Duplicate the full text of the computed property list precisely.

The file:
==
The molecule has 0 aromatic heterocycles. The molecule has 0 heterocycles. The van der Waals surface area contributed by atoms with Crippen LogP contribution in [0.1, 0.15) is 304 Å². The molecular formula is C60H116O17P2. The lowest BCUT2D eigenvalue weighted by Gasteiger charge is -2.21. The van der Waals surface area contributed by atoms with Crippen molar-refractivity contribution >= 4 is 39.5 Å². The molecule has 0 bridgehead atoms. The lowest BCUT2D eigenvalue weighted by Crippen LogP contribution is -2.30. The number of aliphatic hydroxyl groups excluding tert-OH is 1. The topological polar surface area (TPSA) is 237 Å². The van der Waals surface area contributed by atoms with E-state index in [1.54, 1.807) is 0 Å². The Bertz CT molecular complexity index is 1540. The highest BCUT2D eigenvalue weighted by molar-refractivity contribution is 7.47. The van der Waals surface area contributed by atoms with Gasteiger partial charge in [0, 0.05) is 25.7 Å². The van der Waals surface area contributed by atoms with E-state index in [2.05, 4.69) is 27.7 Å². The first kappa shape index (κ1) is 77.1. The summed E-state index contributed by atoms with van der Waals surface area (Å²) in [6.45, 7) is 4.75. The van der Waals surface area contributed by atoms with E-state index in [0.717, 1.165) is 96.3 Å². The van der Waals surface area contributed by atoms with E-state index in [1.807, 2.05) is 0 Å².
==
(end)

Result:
The molecule has 0 aromatic heterocycles. The molecule has 0 heterocycles. The van der Waals surface area contributed by atoms with Crippen LogP contribution in [0.1, 0.15) is 304 Å². The molecular formula is C60H116O17P2. The lowest BCUT2D eigenvalue weighted by Gasteiger charge is -2.21. The van der Waals surface area contributed by atoms with Crippen molar-refractivity contribution >= 4 is 39.5 Å². The molecule has 0 bridgehead atoms. The lowest BCUT2D eigenvalue weighted by Crippen LogP contribution is -2.30. The number of aliphatic hydroxyl groups excluding tert-OH is 1. The topological polar surface area (TPSA) is 237 Å². The van der Waals surface area contributed by atoms with E-state index in [1.54, 1.807) is 0 Å². The Bertz CT molecular complexity index is 1540. The highest BCUT2D eigenvalue weighted by molar-refractivity contribution is 7.47. The van der Waals surface area contributed by atoms with Gasteiger partial charge in [0, 0.05) is 25.7 Å². The van der Waals surface area contributed by atoms with E-state index in [2.05, 4.69) is 27.7 Å². The first kappa shape index (κ1) is 77.1. The summed E-state index contributed by atoms with van der Waals surface area (Å²) in [6.45, 7) is 4.75. The van der Waals surface area contributed by atoms with E-state index in [0.717, 1.165) is 96.3 Å². The van der Waals surface area contributed by atoms with E-state index in [1.807, 2.05) is 0 Å².